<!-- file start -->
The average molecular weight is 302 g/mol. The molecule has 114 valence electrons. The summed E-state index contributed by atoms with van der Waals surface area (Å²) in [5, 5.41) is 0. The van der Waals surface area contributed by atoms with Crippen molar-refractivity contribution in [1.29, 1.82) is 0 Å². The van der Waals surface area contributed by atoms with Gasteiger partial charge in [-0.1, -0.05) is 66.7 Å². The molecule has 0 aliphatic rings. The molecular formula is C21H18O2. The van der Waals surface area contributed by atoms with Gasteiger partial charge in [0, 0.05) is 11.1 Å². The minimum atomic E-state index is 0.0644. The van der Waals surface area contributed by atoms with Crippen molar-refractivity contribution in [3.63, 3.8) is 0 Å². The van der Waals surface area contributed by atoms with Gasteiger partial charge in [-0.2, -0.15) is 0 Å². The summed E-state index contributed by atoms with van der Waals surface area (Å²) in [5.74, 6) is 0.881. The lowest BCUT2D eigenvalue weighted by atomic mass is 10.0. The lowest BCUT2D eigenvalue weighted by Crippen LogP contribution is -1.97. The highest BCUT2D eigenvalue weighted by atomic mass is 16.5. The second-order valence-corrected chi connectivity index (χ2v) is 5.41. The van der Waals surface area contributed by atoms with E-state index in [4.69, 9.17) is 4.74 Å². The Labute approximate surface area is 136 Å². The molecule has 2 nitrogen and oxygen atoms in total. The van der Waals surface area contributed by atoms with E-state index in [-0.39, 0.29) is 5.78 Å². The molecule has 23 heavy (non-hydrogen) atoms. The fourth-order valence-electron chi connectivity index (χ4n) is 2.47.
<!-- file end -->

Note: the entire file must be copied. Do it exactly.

The average molecular weight is 302 g/mol. The molecule has 114 valence electrons. The summed E-state index contributed by atoms with van der Waals surface area (Å²) in [5, 5.41) is 0. The van der Waals surface area contributed by atoms with Crippen molar-refractivity contribution in [1.29, 1.82) is 0 Å². The van der Waals surface area contributed by atoms with Gasteiger partial charge in [-0.1, -0.05) is 66.7 Å². The molecule has 0 aliphatic rings. The molecular formula is C21H18O2. The van der Waals surface area contributed by atoms with Gasteiger partial charge in [0, 0.05) is 11.1 Å². The minimum atomic E-state index is 0.0644. The van der Waals surface area contributed by atoms with Crippen molar-refractivity contribution in [3.63, 3.8) is 0 Å². The van der Waals surface area contributed by atoms with Gasteiger partial charge in [-0.2, -0.15) is 0 Å². The summed E-state index contributed by atoms with van der Waals surface area (Å²) in [5.74, 6) is 0.881. The lowest BCUT2D eigenvalue weighted by atomic mass is 10.0. The lowest BCUT2D eigenvalue weighted by Crippen LogP contribution is -1.97. The highest BCUT2D eigenvalue weighted by atomic mass is 16.5. The second-order valence-corrected chi connectivity index (χ2v) is 5.41. The van der Waals surface area contributed by atoms with E-state index in [4.69, 9.17) is 4.74 Å². The Labute approximate surface area is 136 Å². The molecule has 2 nitrogen and oxygen atoms in total. The van der Waals surface area contributed by atoms with E-state index in [-0.39, 0.29) is 5.78 Å². The molecule has 23 heavy (non-hydrogen) atoms. The fourth-order valence-electron chi connectivity index (χ4n) is 2.47.